Scot Bio aims to be a global leader in the rapidly growing market for natural food and drink colourants, and to become a major player in the pharmaceutical market, where phycocyanin has potential uses in cancer and liver treatments.

Polly Van Alstyne, Chief Operating Officer at Scot Bio, said: “This award is a welcome endorsement of the hard work carried out by everyone at Scot Bio and the University of Edinburgh, and a clear example of how collaboration between academia and the private sector can have huge potential in the creation of high value jobs and in commercialising intellectual property.”

Phycocyanin occurs naturally in spirulina. Scot Bio, based at BioCity Scotland in North Lanarkshire, uses a patented growing method to increase the volume of phycocyanin that the spirulina produces, resulting in higher yields than traditional pond-grown spirulina.

By producing spirulina in reactors rather than open-pond systems favoured by other suppliers, the company can offer traceability and security of supply that is highly desirable for brands using the blue colourant in their products.

Multiple collaboration projects

The company has collaborated with the University since 2013 on multiple research projects, led by Dr Andrew Free, Dr Attila Molnar and Dr Alistair McCormick from the University’s School of Biological Sciences, and involving several PhD and masters students. Scot Bio’s head of R&D, Dr Rocky Kindt, began his company-sponsored PhD at the University of Edinburgh in 2013 and joined the company in 2016.

From left: Dr Alistair McCormick, Dr Rocky Kindt, Scot Bio COO Polly Van Alstyne, Scot Bio CEO DC Van Alstyne, and Ivan McKee, Scottish Government Minister for Trade, Investment and Innovation.

On winning the award, Dr McCormick said: “We are delighted to have developed such a strong relationship with ScotBio – our collaborative projects have been highly beneficial for all staff and students involved.

“Working with ScotBio has helped to develop an interdisciplinary culture, and our research has since expanded into several new areas. This has led to significant fundamental and applied scientific advances, and high impact publications.

“This is a prime example of what can be achieved when academia and industry work together. We look forward to continued success in the future.”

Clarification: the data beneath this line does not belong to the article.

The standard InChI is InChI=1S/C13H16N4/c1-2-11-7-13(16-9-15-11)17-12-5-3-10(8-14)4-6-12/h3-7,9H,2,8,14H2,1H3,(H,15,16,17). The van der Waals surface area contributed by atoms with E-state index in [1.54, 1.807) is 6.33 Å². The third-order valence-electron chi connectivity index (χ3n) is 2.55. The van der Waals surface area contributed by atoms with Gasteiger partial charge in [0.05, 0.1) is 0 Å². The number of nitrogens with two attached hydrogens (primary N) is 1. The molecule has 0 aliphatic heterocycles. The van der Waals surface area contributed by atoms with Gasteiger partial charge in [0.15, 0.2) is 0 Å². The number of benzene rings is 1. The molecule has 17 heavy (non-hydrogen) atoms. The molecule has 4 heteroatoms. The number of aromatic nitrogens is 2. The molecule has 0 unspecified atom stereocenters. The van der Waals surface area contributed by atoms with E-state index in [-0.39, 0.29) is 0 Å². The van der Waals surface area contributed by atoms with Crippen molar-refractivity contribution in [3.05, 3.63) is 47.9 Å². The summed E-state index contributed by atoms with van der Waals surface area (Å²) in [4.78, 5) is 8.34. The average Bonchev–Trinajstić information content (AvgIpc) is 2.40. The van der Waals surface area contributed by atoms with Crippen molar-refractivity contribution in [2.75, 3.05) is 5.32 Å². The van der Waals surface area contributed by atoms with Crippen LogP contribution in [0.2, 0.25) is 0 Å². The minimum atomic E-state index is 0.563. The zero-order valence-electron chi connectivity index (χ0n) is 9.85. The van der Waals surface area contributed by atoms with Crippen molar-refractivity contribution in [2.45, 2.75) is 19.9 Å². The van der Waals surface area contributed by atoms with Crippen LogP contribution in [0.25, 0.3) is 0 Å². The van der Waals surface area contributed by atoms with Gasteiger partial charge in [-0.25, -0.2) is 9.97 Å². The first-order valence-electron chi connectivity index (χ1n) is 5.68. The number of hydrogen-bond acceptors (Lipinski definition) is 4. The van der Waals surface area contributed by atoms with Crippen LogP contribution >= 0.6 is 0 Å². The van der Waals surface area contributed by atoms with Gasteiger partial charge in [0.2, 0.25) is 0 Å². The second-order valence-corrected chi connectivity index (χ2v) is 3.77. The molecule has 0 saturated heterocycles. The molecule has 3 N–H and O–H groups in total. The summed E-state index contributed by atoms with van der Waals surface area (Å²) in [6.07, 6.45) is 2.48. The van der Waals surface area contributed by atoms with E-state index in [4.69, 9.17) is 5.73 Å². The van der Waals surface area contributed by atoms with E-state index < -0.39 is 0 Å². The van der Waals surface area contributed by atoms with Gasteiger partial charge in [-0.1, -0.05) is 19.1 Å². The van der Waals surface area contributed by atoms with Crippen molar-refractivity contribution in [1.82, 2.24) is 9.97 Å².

Studentships and introductions

Supported by Edinburgh Innovations, the partnership has included a PhD studentship funded by IBioIC, two EastBio Case PhD studentships, an EastBio NPIF PhD studentship, a BBSRC Case PhD studentship, two MSc projects, two Phyconet Proof of Concept Awards, a Phyconet IB Seeding Catalyst Fund, and two IBioIC Micro Company Accelerator project awards.

Edinburgh Innovations has also helped connect the company with potential customers.

Two of the collaborative research projects are focused on synthetic biology, seeking to manipulate the gene sequence to increase pigment production, while a third developed an economically viable purification process to produce phycocycanin at scale at medicinal grade purity.

A new collaboration backed by IBioIC and BBSRC has just begun with the University of Edinburgh’s School of Physics & Astronomy to investigate mechanisms for improving the stability of the molecule.

Investment and growth

As the collaboration has developed, Scot Bio has won the backing of investors who see the potential of the company’s innovation. In November 2018 Scot Bio secured £2 million in an over-subscribed funding round to scale up its production, which followed a previous investment of around £500,000 in August 2017.

Scot Bio has recently scaled up its production capability to 16,000 litres and is looking to move from 2,000-litre tanks to 50,000-litre tanks within months. Its staff has grown from three to nine, and it has plans to increase its team by around 20 to accelerate its R&D and sales and marketing.

Related links

Scot Bio

Life Sciences Awards